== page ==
A crested ibis was presented to the Japanese people Oct. 13 by Chinese Prime Minister Zhu Rongji. As an ornithologist, I was excited by the news, and it recalled my visits to the nesting area in Sanchahe Valley, a nature reserve for the crested ibis in Yang County, Shanxi Province.

Yu Yu, a crested ibis at the Sado Toki Center, where efforts are being made to re-establish the ibis in Japan using birds supplied by China.

It was 1998, during the breeding period (early March to May), when I crossed the mountains to get to Sanchahe. The valley lies at 1,100 meters and is to the west of Laofenshan (“old tomb hill”), where spears of barbed wild grass flourish and 36 old qinggang trees stand over 30 meters tall. Nearby are paddy fields, full of water most of the year, and many streams where loaches and other small fish, shrimp, frogs and freshwater mussels thrive — all the foods an ibis likes best. The environment at Sanchahe is a stable breeding area for the ibis.

Yong Shuisheng and Gen Zhuizong, of the staff of the Sanchahe Reserve, accompanied me on the climb up Laofenshan. A pair of ibises had built a nest on a thick branch about 30 meters up tree No. 25 and laid four eggs, three of which just hatched. On arriving I saw a big grass-green nylon net spread out under the tree in case any nestlings fell out. In a thatched hut at the foot of the tree, a man kept watch at night to scare off stoats, snakes and other enemies of the ibis.

The wooded mountain was luxuriant with fresh greenery and the colors of spring; streams of light struck like fire through the oak woods, and yellow, purple and silver-white mists of various shapes hung in the air. As we admired the view, a local farmer came to report one of the ibises looking for food in his field.

It was quite large, about 80 cm long, arching its back as it strolled in the water. We could clearly see its long, curved black bill tipped with red, the thin, loose crest, vermilion cheeks and snow-white feathers.

Suddenly, it made a single peck at the water, clamped a hapless loach in its bill, then washed it clean in the water. Perhaps startled by light reflecting off my camera from where we hid in the thick grass, it took several steps and flew off, skimming over the dark-green rice seedling bed and verdant hill.

The pair of ibises had entered the busiest, most crucial stage of parenthood: raising the nestlings. While one parent looked after the chicks, the other searched the wetlands for food. The appetites of the growing nestlings were sharp, and loaches in short supply. Sometimes the birds would fly over the peaks to search other fields 3-5 km off.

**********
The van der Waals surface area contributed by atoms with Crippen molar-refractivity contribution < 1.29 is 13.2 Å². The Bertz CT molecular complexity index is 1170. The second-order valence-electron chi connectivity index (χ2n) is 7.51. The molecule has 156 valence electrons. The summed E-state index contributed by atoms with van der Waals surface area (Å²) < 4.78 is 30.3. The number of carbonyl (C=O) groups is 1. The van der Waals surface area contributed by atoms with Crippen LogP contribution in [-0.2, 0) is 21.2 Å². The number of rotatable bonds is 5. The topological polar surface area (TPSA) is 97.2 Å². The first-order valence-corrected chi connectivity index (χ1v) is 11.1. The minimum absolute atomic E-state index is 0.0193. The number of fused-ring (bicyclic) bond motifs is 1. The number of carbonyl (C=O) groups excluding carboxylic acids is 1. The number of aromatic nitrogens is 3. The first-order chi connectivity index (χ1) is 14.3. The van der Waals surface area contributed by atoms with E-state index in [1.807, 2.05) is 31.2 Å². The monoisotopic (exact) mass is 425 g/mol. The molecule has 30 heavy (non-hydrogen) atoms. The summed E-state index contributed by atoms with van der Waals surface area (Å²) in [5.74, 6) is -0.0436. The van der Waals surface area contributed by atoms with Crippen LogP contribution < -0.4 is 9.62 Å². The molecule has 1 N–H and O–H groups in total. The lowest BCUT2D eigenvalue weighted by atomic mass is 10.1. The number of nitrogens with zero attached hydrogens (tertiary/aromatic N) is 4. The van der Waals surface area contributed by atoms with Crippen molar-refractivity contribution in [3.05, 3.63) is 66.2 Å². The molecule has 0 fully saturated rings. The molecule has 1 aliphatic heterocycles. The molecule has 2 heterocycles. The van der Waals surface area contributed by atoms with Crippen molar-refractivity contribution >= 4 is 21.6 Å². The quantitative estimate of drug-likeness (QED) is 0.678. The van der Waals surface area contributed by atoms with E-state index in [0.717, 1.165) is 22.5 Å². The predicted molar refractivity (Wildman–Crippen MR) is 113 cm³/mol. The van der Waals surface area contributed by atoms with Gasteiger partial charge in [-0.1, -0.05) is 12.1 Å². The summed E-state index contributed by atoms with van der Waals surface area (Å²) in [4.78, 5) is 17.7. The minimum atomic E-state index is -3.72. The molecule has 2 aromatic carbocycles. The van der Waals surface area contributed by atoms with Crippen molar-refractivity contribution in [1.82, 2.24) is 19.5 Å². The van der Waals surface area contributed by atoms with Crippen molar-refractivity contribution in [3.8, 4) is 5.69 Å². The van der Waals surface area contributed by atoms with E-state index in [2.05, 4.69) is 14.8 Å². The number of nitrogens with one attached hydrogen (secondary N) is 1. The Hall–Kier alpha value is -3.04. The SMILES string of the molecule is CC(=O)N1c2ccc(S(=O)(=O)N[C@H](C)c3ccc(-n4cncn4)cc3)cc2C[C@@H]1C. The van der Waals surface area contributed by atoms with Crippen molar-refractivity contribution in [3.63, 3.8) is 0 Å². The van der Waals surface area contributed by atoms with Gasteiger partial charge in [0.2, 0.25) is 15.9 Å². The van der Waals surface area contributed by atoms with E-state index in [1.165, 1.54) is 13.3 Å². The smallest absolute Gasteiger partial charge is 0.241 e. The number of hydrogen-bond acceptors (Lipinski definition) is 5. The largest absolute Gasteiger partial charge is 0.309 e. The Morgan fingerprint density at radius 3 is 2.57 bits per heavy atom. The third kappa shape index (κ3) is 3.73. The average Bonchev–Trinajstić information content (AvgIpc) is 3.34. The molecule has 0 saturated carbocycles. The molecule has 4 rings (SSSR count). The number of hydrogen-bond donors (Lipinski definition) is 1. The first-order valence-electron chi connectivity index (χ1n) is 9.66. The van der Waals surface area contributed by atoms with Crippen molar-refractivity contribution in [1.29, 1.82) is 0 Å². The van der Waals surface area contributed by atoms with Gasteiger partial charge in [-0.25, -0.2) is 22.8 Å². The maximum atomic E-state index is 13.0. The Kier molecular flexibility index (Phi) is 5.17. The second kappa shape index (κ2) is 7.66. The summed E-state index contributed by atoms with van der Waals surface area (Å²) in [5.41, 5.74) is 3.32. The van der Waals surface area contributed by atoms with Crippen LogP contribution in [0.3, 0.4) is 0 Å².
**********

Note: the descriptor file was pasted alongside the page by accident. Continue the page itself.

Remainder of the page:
As soon as the hunter would return with food, the nestlings would flap their wings and fight to get a share of the regurgitated loach from its beak. The eldest nestling used its larger body to its advantage and pecked and nipped the others until their beaks drooped. The other two got little or nothing.

Chinese ornithologist Zhang Zhiyen (center) and staff members at Sanchahe Reserve with the ibis nestlings they rescued.

Each breeding season the ibises struggle to find food, and it is unlikely for all in a brood to survive. Sure enough, a few days later one of the three nestlings died of starvation, and in the Guniuping nesting area about 30 km away, three others faced a similar plight.

The problem was urgent, and we were all worried about them. Gen and Yong reported the situation to their supervisor by radio and requested permission to take some of the nestlings and feed them artificially. The request was approved by the national forestry department, and we removed the weaker nestling from Sanchahe and two from the nest in Guniuping.

We kept the nestlings in bamboo chicken coops borrowed from the villagers. Hearing the cries of the little birds, we felt honored to join the fight to save the ibis, which is one of the rarest birds in the world.

We had fresh, live loaches brought in, but at first it proved very hard for us to get the nestlings to feed. The chicks were very weak and had never seen living food, so they couldn’t cope with the slick and wriggling fish.

Yong and Gen cut a loach in pieces and tried patiently to get them to eat, but the chicks didn’t know how to peck. Yong and Gen realized that the little birds were used to sucking their food from their parents’ crops as if through a pipe, and this gave them an idea. One of us put his two hands together like a beak and placed a piece of loach inside. When offered to the nestlings this way, they found the food. It was a great breakthrough and saved the babies.

We weighed them, took their temperatures and fed them five times a day. Two of them recovered quickly; the youngest took longer.

It was in very poor health when it arrived; its temperature was 35 c, 7 C below the normal 42 C. We lit a stove to warm it, and Yong used his down coat to wrap it up in and nursed it at night. In fine weather, we took the nestling out to get as much sunshine as possible. In due course it stood up. As this youngest nestling grew, so did the affection between us.

Soon we were putting the loaches in a basin of water at feeding time. When we banged on the basin, the baby ibises would rush to it and jump to grab at the loaches with beaks and talons, usually upsetting the basin in the process.

Our anxiety had turned to joy. To mark the end of a successful ibis-raising attempt, the three of us took the baby ibises in our arms for a rare and significant picture.